The cost: Dinner selections run from $13 to $60+, and you’ll want to add on things like caviar and freshly shaved black truffles, too.
How to book: Book a reservation online.
The gist: This brand new sushi experience comes from the genius team behind MF Sushi, including sushi guru and chef Chris Kinjo, aka “Magic Fingers.”
The food: Kinjo has worked his “magic” once more to open this lil’ bro to acclaimed Museum District haunt, MF Sushi. Consider this a more casual iteration, sitting right on White Oak
and offering a thoughtful landscape of eats from grilled whole squid and wood-smoked hamachi to a tour de force of sushi and sashimi.
The cost: Small plates and apps run $3 - $20+ and sushi and sashimi run from $3-$35.
How to book: Call 832-767-5872 for reservations.
The gist: Cali-raised chefs and buds Gary Ly (who you may remember from Underbelly) and Lung Ly spent some time chefing and hanging out in tiny record dives in NYC together before returning to Houston to open up this totally cool kitchen, bar and lounge. Transforming the former Night Heron space, its name is a nod to hip hop group Souls of Mischief’s song, “93 ‘Til Infinity,” and that chill hip hop vibe carries throughout your experience.
The food: Expect good tunes and even better food, with playful, chefy plates like the foie gras torchon PB&J mixing with comfort grub from a fried chicken sandwich to pork cheek shepherd’s pie.
The cost: Plates run from $8 to $18, and you’ll want to order a bunch of ‘em.
How to book: Walk-ins only.
The gist: Hometown chef Travis McShane brings his impressive culinary chops back to Houston, with a damn good roast chicken by his side.
The food: McShane, a Houston native who climbed the ranks in acclaimed chef Jonathan Waxman’s haunts from Barbuto in New York to Adele’s in Nashville, plays with Mediterranean and Italian influenced New American fare. Don’t miss the half chicken, a simple stunner with lemon, salsa verde, and herb jus; or the ever-changing lineup of gnocchi, bucatini, linguine, and more.
The cost: Shareables and mains are $12-$58 at dinner, and there’s brunch and lunch, too.
How to book: Book a table online.
The gist: The talented crew behind Nancy’s Hustle has created another home run neighborhood joint on Houston’s east side.
The food: This time, the team moves its attention to pastas, pizzas, small plates, and ice creams by the scoop. Bring a friend and grub on mortadella tortellini, blue crab and chili butter polenta, fried mussels and aioli, and pies topped with everything from anchovy and garlic to pineapple, speck, and jalapeño. For dessert you’ll want some of that ice cream, think mint stracciatella, meyer lemon sorbet, and toasted almond scoops finished with olive oil, maldon sea salt, and labhen whip.
The cost: Small plates are $6 - $18, pizzas and pastas run $10 - $19+, and desserts start at $4.
How to book: Book a table to dine-in or order food to-go online.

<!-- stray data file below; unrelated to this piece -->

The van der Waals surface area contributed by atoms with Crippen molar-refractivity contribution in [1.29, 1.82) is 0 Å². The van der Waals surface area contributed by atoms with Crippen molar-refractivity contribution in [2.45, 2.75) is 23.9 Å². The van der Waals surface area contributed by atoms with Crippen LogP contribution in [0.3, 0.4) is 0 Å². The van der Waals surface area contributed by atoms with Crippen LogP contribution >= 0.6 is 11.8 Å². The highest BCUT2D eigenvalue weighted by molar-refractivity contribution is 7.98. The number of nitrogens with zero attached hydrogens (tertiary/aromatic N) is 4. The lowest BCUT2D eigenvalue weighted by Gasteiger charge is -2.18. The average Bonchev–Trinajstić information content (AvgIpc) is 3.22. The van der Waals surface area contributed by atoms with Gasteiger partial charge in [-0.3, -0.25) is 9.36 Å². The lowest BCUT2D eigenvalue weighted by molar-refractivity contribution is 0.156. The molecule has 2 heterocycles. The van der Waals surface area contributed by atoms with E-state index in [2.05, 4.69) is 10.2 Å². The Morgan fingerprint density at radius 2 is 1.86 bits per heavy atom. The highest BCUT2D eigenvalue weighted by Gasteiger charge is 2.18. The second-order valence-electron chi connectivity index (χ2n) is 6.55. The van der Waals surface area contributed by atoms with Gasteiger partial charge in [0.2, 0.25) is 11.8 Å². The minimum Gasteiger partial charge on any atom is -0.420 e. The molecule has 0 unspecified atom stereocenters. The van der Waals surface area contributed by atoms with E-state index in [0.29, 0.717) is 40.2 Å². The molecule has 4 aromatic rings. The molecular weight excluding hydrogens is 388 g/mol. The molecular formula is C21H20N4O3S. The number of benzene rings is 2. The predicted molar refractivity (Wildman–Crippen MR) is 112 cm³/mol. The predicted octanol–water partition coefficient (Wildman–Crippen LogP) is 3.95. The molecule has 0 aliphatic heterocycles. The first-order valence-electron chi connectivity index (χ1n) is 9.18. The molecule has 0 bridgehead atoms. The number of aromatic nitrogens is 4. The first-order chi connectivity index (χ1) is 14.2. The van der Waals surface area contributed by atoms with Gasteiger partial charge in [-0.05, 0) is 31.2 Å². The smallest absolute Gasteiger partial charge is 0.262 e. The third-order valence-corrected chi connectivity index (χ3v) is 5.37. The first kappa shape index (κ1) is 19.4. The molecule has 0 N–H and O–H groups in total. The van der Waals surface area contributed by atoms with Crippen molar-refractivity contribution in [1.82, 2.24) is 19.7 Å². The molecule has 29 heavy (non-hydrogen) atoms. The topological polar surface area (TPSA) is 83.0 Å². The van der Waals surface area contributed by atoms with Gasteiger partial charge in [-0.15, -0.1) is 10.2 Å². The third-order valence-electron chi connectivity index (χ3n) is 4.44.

The gist: You’ll find creative tastings at this sushi hideaway stashed in an office building off West Alabama from acclaimed chef Billy Kin, who caught all of our attention at the now-closed Blackbird Izakaya.
The food: A5 wagyu sliders stacked with Hudson Valley foie gras, exquisite truffle and scallop sushi, and oysters with Japanese salmon caviar are just a few of the enticements. Kin puts out a multi-course omakase—AKA a chef-led tasting menu—and you’ll definitely want to be one of the lucky 14 diners to experience it (trust).
The cost: Tasting menus $150 per person, BYOB corkage fee $20.
How to book: Reserve via Resy.
Belly Of The Beast
The gist: LA born-and-bred chef Thomas Bille (who had a brief stint at Xochi) treats his casa as su casa at his first restaurant, an unassuming ace up tucked away in Old Town Spring.
The food: Tacos are a thing of beauty—and they are legit beautiful at this New World taqueria and Mexican restaurant, which fills its scratch-made tortillas with showstoppers like overnight lamb barbacoa, fall apart cochinita pibil, smoked king trumpet mushrooms, and charred habanero plus birria broth for dipping. There are more than just tacos, of course—bright ceviches, traditional huarache, soul warming pozole, and a masterful Sunday brunch also make an appearance.
The cost: Starters and sides $2 - $14, tacos $3 - $12, dinner mains $21 - $24, brunch mains $11 - $19.
How to book: Stop by for first come, first served seating or order take-out via Cake.
Street To Kitchen
The gist: Chef Benchawan Jabthong Painter (who grew up in Thailand and spent time in locales like Theodore Rex) dishes out unapologetically traditional Thai cuisine at this street food spot in the far East End.
The food: When Painter says her food is “unapologetically Thai,” she means she’s not using any sugary, watered down short cuts. Things are legit made from scratch in her kitchen, from the steamed pork and shiitake kanom jib dumplings and spicy northeastern-style larb to rice noodle shrimp pad Thai and fiery green curry. You’ll also want to try your new favorite fried chicken, dished up extra crispy with fried lemongrass and a Thai chili cilantro sauce at its side.
The cost: Starters and shareables $5 - $15.99, fried chicken $10.99, sides $2 - $4.
How to book: Reserve via OpenTable or order take-out and delivery online and via UberEats.